Have you ever hurt your ankle playing sport and are struggling to walk? Your walking is not improving, and it feels different to a normal ankle sprain? Maybe you have a fracture? Or is it a syndesmosis injury?
What is a Syndesmosis Injury?
A syndesmosis injury is typically known as a high-ankle sprain and is commonly seen in athletic populations, accounting for 11-17% of all ankle sprains (Brukner & Khan, 2017). It is an injury to the ligaments that stabilise the long bones of your lower leg (fibula and tibia) at the ankle joint. Its job is to keep these bones together at the ankle joint, helping to prevent them from splitting apart or separating while you walk, run and jump.
The syndesmosis can be categorised into different sections:
- The front of the syndesmosis consists of the anterior-inferior tibiofibular ligament (AITFL)
- The middle part is attached by the interosseous ligament (IOL)
- The back of the syndesmosis includes the posterior-inferior tibiofibular ligament (PITFL), and the transverse tibiofibular ligament (TTFL)
These structures work together with the other ankle ligaments to prevent widening of shin bones (fibula and tibia). This causes pain and instability, and if not diagnosed or treated correctly can cause long term issues in the ankle joint.
Ref: Brukner & Khan’s Clinical Sports Medicine
How does this injury occur?
This injury is often associated with a twisting injury to the ankle, particularly when the foot is rotated outwards and landed on heavily. It can also be caused when the foot is forced upwards (into dorsiflexion). These positions lead to a forceful widening of the joint, tearing the ligaments that hold the long shin bones together. Increased severity and force can tear the through majority of the ligaments and cause a fibula fracture (Maisonneuve Fracture) and lead to pronounced instability.
Who is at risk of a syndesmosis injury?
- Males are 3x times more likely to have a syndesmosis injury than females
- Sports involving boot immobilisation such as skiing and ice hockey
- Collision sports – e.g. include football, rugby, wrestling
- Higher level of athletic competition
- Previous history of ankle ligament tears
- Incomplete previous ankle rehab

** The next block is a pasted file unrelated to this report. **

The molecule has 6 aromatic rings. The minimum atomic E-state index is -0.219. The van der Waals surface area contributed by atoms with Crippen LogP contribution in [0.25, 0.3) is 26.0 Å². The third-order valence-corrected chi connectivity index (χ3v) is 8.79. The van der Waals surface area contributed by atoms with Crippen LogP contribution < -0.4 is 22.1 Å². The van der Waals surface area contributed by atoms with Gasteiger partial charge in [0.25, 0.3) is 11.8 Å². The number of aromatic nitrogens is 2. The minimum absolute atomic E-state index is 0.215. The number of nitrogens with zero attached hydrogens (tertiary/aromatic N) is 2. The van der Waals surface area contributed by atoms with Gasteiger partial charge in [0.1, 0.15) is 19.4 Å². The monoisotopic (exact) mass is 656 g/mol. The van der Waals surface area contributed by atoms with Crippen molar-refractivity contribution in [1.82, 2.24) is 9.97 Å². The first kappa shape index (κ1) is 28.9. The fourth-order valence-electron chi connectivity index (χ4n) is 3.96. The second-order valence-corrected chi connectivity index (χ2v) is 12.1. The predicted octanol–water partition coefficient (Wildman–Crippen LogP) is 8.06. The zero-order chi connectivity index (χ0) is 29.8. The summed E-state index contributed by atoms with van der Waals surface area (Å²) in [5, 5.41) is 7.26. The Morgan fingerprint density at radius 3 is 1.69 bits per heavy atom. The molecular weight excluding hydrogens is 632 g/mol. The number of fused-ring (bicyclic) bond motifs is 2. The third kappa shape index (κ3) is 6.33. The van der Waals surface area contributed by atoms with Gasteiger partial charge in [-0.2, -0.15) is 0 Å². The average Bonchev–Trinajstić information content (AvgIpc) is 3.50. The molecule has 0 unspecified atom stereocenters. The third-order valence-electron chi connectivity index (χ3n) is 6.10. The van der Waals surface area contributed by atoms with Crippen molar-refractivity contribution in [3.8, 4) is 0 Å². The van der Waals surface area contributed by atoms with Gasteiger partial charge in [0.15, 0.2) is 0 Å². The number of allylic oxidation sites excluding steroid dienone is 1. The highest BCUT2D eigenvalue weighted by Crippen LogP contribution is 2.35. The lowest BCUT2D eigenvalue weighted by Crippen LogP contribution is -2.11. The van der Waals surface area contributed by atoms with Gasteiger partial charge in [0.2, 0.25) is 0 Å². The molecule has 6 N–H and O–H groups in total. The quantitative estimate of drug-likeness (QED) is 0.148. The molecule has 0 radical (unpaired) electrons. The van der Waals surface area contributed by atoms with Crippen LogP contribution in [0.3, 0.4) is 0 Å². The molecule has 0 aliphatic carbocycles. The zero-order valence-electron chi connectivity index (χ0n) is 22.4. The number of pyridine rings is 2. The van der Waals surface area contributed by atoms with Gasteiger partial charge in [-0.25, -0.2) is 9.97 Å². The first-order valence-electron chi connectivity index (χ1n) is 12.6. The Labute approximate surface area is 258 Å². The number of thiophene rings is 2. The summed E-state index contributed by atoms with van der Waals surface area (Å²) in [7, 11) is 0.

What are the symptoms?
- Patients report pain in the ankle which is often felt higher up above the joint
- Poor ability to “push off” when walking and reduced ability to weight bear
- Audible pop or crack at time of injury
- Ankle swelling around the outside of the ankle, gradually increasing over the first two days (Hubbard et al, 2008)
- Bruising around the ankle is typically present
How is it diagnosed?
Physiotherapy, first and foremost, plays an important role in accurately assessing and diagnosing a syndesmosis injury. This is particularly important due to the poor outcomes associated with mismanaged/misdiagnosed syndesmosis injuries. Initially our physios will conduct a thorough examination and assessment. Information like the location of injury, mechanism of injury, type of sport or activity involved in, position of limb during the injury, and ability to bear weight after the injury will provide our physiotherapists with additional clues that help us make a proper diagnosis.
When suspicious of a syndesmosis injury, our physios will refer on for appropriate imaging which may include a weight bearing x-ray and/or MRI. On a weight bearing x-ray you can often see separation of the tibia and fibula but this depends on the severity of the injury. MRI gives further detail and clarity on the extent of the damage to the whole ankle joint.
Syndesmosis injuries can be classified into 3 Grades:
Grade I: Interosseous ligament & potential deltoid ligament injury, tenderness over AITFL. There is typically no separation on x-ray and a stable syndesmosis is present on clinical tests
Grade II: Complete AITFL & interosseous ligament tears present, but a normal x-ray may be present. On clinical testing an unstable syndesmosis may be present and confirmed via an MRI
Grade III: Complete injury to AITFL, PITFL, interosseous ligament and deltoid ligament avulsion, separation noted and unstable syndesmosis on testing(Hunt et al, 2013)
Once the grade of injury is identified, an individualised treatment plan is developed for all patients in our clinic to help them reach their goals of returning to ADL’s, sport and general activity.
Management is dependent on the severity of the ligament injury and grade of the tear.